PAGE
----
Hassane EL- Sol and Ahmad El-Gahsh investigated the effect of miswak versus routine oral care on the oral health of 56 ICU patients. Patients’ oral health was assessed three times before the intervention (oral care with miswak) as well as three and five days after the intervention. The results showed that patients’ oral health status on the third and fifth days after the intervention was favorable, and the authors concluded that miswak, thanks to its special antimicrobial properties, improves patients’ oral health and reduces infection (35). The results of this research are in line with those of the present study.

The results of the study by Haque and Alsareii illustrated that miswak (Salvadora persica) brings about beneficial effects in preventing oral diseases and promoting dental health. Miswak exerts an immediate impact on saliva composition, and several clinical studies have corroborated that the mechanical and chemical detergent effects of this chewing stick are equal and in some cases superior to conventional toothbrushes (36-38). In addition, exploring in vitro antimicrobial activity of Salvadora persica L. extract, Al-Bayati and Sulaiman (39) found that this species is active against all oral pathogens.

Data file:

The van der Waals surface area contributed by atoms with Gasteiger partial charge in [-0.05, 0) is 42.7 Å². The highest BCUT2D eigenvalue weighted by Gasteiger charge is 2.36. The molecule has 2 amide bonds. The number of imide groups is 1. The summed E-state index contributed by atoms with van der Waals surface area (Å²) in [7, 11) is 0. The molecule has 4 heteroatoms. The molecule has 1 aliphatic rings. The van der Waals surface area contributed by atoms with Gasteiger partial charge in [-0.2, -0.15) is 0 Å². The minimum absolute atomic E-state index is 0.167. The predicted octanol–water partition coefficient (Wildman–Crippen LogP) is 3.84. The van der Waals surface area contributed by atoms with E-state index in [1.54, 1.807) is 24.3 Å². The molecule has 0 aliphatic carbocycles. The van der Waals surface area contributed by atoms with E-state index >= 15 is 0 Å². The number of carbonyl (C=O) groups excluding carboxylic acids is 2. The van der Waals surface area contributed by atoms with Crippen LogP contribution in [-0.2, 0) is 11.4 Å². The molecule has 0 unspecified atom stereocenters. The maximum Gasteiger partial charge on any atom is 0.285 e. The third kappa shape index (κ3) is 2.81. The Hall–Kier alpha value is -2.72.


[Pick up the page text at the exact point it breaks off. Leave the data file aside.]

There are many studies into the effect of miswak extract and chlorhexidine as well as other mouthwash solutions on the incidence of VAP and oral hygiene in ICU patients. Some of these reports have obtained results compatible with the present study, while some others have suggested findings contradictory to our research (40-42). Moeintaghavi et al. addressed in vitro antimicrobial activity of miswak extract, chlorhexidine, and persica mouthwash against major oral pathogens, and the results indicated that chlorhexidine involves more effective antibacterial activity than persica mouthwash and miswak at all tested concentrations. The results of the above study also substantiated the argument that chlorhexidine is still the best antimicrobial agent and herbal mouthwashes have marginal antimicrobial activity. Researchers accentuate that mechanical plaque removal is the most significant method for preventing periodontal disease and that mouthwash is used to heighten its efficacy (43), which is consistent with the findings of the present study concerning the effect of chlorhexidine on reducing VAP incidence. However, our results also suggested that VAP incidence decreases much more sharply by miswak than chlorhexidine solution, which is probably due to the special mechanical and chemical properties of this teeth cleaning twig. In fact, our results depicted that both mechanical and chemical factors present in miswak helped prevent dental plaque formation in the intervention group. As mentioned above, miswak has been recommended as an oral care tool thanks to its chemical properties and the mechanical ability of its fibers to move between the teeth (37). On the other hand, oral care with swabs dipped in 0.2% chlorhexidine solution reduces plaque formation as a result of chemical processes (23). In a scanning electron microscopic (SEM) study, Almas (44) investigated the effect of miswak extract and chlorhexidine gluconate in human subjects and found that 0.2% chlorhexidine and 50% miswak extract had similar effects on dentin, even though 50% miswak eliminated a larger smear layer. The author also called for exploring the effect of miswak extract on diseased as well as sensitive teeth (45). Similarly, Akpata and Akinrimisi (46) studied the antibacterial activity of some extracts from African chewing sticks, and they observed that the positive effect of these extracts is primarily due to mechanical cleansing. It was also suggested that African chewing sticks, as a disinfectant, can control the formation and activity of dental plaques, hence reducing the incidence of periodontal disease and, possibly, tooth decay (45). These results are in good agreement with those of the current study.